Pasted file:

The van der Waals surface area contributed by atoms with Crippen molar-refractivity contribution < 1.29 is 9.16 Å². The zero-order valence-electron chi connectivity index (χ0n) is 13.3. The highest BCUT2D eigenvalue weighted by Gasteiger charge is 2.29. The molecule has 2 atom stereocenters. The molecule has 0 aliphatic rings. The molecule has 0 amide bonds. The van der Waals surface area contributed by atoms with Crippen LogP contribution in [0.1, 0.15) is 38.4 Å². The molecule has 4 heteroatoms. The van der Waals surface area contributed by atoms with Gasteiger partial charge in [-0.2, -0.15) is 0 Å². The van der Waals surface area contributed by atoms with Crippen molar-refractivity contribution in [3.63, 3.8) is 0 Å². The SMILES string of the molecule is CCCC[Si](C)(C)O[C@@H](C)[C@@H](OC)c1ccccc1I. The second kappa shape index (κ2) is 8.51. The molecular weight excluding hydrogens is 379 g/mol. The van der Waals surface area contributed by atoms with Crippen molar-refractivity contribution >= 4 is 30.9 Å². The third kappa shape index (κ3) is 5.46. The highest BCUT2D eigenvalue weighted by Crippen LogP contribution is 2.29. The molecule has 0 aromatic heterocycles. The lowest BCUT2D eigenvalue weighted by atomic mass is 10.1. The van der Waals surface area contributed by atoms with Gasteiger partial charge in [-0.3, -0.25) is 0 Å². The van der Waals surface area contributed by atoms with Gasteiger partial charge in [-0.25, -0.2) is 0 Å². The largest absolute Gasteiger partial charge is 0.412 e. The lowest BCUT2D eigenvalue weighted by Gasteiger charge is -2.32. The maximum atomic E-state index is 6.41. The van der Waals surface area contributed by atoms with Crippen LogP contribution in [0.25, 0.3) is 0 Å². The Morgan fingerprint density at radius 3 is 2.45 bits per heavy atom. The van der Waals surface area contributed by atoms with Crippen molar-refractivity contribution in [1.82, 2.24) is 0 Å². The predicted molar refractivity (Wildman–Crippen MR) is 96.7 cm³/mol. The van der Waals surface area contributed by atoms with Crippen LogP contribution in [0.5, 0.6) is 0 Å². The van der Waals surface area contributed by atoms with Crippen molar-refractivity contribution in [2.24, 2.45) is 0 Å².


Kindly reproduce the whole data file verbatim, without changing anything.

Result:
The van der Waals surface area contributed by atoms with Crippen molar-refractivity contribution < 1.29 is 9.16 Å². The zero-order valence-electron chi connectivity index (χ0n) is 13.3. The highest BCUT2D eigenvalue weighted by Gasteiger charge is 2.29. The molecule has 2 atom stereocenters. The molecule has 0 aliphatic rings. The molecule has 0 amide bonds. The van der Waals surface area contributed by atoms with Crippen LogP contribution in [0.1, 0.15) is 38.4 Å². The molecule has 4 heteroatoms. The van der Waals surface area contributed by atoms with Gasteiger partial charge in [-0.2, -0.15) is 0 Å². The van der Waals surface area contributed by atoms with Crippen molar-refractivity contribution in [3.63, 3.8) is 0 Å². The SMILES string of the molecule is CCCC[Si](C)(C)O[C@@H](C)[C@@H](OC)c1ccccc1I. The second kappa shape index (κ2) is 8.51. The molecular weight excluding hydrogens is 379 g/mol. The van der Waals surface area contributed by atoms with Crippen molar-refractivity contribution >= 4 is 30.9 Å². The third kappa shape index (κ3) is 5.46. The highest BCUT2D eigenvalue weighted by Crippen LogP contribution is 2.29. The molecule has 0 aromatic heterocycles. The lowest BCUT2D eigenvalue weighted by atomic mass is 10.1. The van der Waals surface area contributed by atoms with Gasteiger partial charge in [-0.3, -0.25) is 0 Å². The van der Waals surface area contributed by atoms with Gasteiger partial charge in [-0.25, -0.2) is 0 Å². The largest absolute Gasteiger partial charge is 0.412 e. The lowest BCUT2D eigenvalue weighted by Gasteiger charge is -2.32. The maximum atomic E-state index is 6.41. The van der Waals surface area contributed by atoms with Crippen LogP contribution in [0.25, 0.3) is 0 Å². The Morgan fingerprint density at radius 3 is 2.45 bits per heavy atom. The van der Waals surface area contributed by atoms with Crippen molar-refractivity contribution in [1.82, 2.24) is 0 Å². The predicted molar refractivity (Wildman–Crippen MR) is 96.7 cm³/mol. The van der Waals surface area contributed by atoms with Crippen LogP contribution in [0.5, 0.6) is 0 Å². The van der Waals surface area contributed by atoms with Crippen molar-refractivity contribution in [2.24, 2.45) is 0 Å².